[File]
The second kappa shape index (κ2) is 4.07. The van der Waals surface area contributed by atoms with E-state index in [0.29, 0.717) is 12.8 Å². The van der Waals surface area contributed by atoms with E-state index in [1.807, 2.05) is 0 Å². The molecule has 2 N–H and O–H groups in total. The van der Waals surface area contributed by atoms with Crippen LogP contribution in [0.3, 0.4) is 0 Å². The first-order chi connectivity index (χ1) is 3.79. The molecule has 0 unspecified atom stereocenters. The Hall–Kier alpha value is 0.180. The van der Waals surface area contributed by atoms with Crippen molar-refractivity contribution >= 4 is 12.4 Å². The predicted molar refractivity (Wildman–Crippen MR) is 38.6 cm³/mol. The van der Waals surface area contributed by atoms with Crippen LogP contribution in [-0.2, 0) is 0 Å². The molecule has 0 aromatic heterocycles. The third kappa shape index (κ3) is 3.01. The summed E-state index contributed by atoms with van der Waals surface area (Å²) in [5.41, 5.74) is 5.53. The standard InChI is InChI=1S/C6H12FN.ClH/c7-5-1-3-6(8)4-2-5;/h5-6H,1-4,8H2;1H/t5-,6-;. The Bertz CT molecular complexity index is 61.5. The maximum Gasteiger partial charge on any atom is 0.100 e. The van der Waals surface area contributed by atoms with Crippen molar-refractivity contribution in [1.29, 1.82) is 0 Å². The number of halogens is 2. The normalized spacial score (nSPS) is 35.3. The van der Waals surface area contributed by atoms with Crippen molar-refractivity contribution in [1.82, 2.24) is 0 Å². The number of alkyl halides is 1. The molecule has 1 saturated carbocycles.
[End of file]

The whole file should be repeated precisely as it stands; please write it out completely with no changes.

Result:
The second kappa shape index (κ2) is 4.07. The van der Waals surface area contributed by atoms with E-state index in [0.29, 0.717) is 12.8 Å². The van der Waals surface area contributed by atoms with E-state index in [1.807, 2.05) is 0 Å². The molecule has 2 N–H and O–H groups in total. The van der Waals surface area contributed by atoms with Crippen LogP contribution in [0.3, 0.4) is 0 Å². The first-order chi connectivity index (χ1) is 3.79. The molecule has 0 unspecified atom stereocenters. The Hall–Kier alpha value is 0.180. The van der Waals surface area contributed by atoms with Crippen molar-refractivity contribution >= 4 is 12.4 Å². The predicted molar refractivity (Wildman–Crippen MR) is 38.6 cm³/mol. The van der Waals surface area contributed by atoms with Crippen LogP contribution in [-0.2, 0) is 0 Å². The molecule has 0 aromatic heterocycles. The third kappa shape index (κ3) is 3.01. The summed E-state index contributed by atoms with van der Waals surface area (Å²) in [5.41, 5.74) is 5.53. The standard InChI is InChI=1S/C6H12FN.ClH/c7-5-1-3-6(8)4-2-5;/h5-6H,1-4,8H2;1H/t5-,6-;. The Bertz CT molecular complexity index is 61.5. The maximum Gasteiger partial charge on any atom is 0.100 e. The van der Waals surface area contributed by atoms with Crippen molar-refractivity contribution in [1.29, 1.82) is 0 Å². The number of halogens is 2. The normalized spacial score (nSPS) is 35.3. The van der Waals surface area contributed by atoms with Crippen molar-refractivity contribution in [1.82, 2.24) is 0 Å². The number of alkyl halides is 1. The molecule has 1 saturated carbocycles.